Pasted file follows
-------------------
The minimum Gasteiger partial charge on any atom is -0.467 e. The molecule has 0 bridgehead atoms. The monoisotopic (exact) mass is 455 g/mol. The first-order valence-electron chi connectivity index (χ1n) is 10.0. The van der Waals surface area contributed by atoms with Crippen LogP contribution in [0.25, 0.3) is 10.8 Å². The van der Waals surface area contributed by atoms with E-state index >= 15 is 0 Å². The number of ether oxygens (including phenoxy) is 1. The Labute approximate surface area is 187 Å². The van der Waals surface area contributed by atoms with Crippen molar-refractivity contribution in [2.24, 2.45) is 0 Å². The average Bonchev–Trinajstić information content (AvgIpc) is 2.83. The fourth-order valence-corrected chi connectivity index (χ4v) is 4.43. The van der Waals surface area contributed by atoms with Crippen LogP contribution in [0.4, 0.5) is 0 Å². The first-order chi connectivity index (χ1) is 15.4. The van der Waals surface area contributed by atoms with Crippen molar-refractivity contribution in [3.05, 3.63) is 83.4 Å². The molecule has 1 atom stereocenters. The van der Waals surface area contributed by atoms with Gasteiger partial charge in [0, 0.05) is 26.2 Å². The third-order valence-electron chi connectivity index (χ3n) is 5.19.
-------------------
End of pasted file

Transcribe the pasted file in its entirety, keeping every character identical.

The minimum Gasteiger partial charge on any atom is -0.467 e. The molecule has 0 bridgehead atoms. The monoisotopic (exact) mass is 455 g/mol. The first-order valence-electron chi connectivity index (χ1n) is 10.0. The van der Waals surface area contributed by atoms with Crippen LogP contribution in [0.25, 0.3) is 10.8 Å². The van der Waals surface area contributed by atoms with E-state index >= 15 is 0 Å². The number of ether oxygens (including phenoxy) is 1. The Labute approximate surface area is 187 Å². The van der Waals surface area contributed by atoms with Crippen molar-refractivity contribution in [2.24, 2.45) is 0 Å². The average Bonchev–Trinajstić information content (AvgIpc) is 2.83. The fourth-order valence-corrected chi connectivity index (χ4v) is 4.43. The van der Waals surface area contributed by atoms with Crippen LogP contribution in [0.4, 0.5) is 0 Å². The first-order chi connectivity index (χ1) is 15.4. The van der Waals surface area contributed by atoms with Crippen molar-refractivity contribution in [3.05, 3.63) is 83.4 Å². The molecule has 1 atom stereocenters. The van der Waals surface area contributed by atoms with Gasteiger partial charge in [0, 0.05) is 26.2 Å². The third-order valence-electron chi connectivity index (χ3n) is 5.19.